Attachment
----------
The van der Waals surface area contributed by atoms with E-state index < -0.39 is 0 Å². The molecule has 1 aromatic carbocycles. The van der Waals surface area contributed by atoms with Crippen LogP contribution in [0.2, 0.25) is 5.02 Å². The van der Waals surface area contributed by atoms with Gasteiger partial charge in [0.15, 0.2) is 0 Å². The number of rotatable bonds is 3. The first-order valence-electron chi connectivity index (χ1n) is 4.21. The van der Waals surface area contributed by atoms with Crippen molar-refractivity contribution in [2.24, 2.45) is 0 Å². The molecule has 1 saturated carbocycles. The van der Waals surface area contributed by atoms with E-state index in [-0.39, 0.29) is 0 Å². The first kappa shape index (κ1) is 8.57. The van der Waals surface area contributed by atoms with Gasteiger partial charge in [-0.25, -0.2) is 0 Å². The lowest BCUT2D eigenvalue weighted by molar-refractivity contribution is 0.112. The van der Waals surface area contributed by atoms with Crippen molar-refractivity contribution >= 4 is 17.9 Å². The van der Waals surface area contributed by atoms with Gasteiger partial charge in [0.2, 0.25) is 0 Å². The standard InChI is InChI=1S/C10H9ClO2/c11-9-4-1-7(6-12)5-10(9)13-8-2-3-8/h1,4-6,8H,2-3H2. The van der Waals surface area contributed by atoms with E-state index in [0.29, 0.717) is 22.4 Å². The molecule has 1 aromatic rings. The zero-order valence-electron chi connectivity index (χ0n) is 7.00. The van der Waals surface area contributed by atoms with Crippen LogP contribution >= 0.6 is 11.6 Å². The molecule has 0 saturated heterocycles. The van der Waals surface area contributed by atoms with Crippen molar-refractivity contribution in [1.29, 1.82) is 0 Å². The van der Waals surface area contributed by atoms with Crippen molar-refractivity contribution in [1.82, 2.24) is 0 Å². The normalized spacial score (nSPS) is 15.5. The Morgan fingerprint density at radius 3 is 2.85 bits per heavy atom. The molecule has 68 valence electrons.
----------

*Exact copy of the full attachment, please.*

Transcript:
The van der Waals surface area contributed by atoms with E-state index < -0.39 is 0 Å². The molecule has 1 aromatic carbocycles. The van der Waals surface area contributed by atoms with Crippen LogP contribution in [0.2, 0.25) is 5.02 Å². The van der Waals surface area contributed by atoms with Gasteiger partial charge in [0.15, 0.2) is 0 Å². The number of rotatable bonds is 3. The first-order valence-electron chi connectivity index (χ1n) is 4.21. The van der Waals surface area contributed by atoms with Crippen molar-refractivity contribution in [2.24, 2.45) is 0 Å². The molecule has 1 saturated carbocycles. The van der Waals surface area contributed by atoms with E-state index in [-0.39, 0.29) is 0 Å². The first kappa shape index (κ1) is 8.57. The van der Waals surface area contributed by atoms with Gasteiger partial charge in [-0.25, -0.2) is 0 Å². The lowest BCUT2D eigenvalue weighted by molar-refractivity contribution is 0.112. The van der Waals surface area contributed by atoms with Crippen molar-refractivity contribution >= 4 is 17.9 Å². The van der Waals surface area contributed by atoms with Gasteiger partial charge in [0.2, 0.25) is 0 Å². The standard InChI is InChI=1S/C10H9ClO2/c11-9-4-1-7(6-12)5-10(9)13-8-2-3-8/h1,4-6,8H,2-3H2. The van der Waals surface area contributed by atoms with E-state index in [0.29, 0.717) is 22.4 Å². The molecule has 1 aromatic rings. The zero-order valence-electron chi connectivity index (χ0n) is 7.00. The van der Waals surface area contributed by atoms with Crippen LogP contribution >= 0.6 is 11.6 Å². The molecule has 0 saturated heterocycles. The van der Waals surface area contributed by atoms with Crippen molar-refractivity contribution in [1.29, 1.82) is 0 Å². The van der Waals surface area contributed by atoms with Crippen molar-refractivity contribution in [1.82, 2.24) is 0 Å². The normalized spacial score (nSPS) is 15.5. The Morgan fingerprint density at radius 3 is 2.85 bits per heavy atom. The molecule has 68 valence electrons.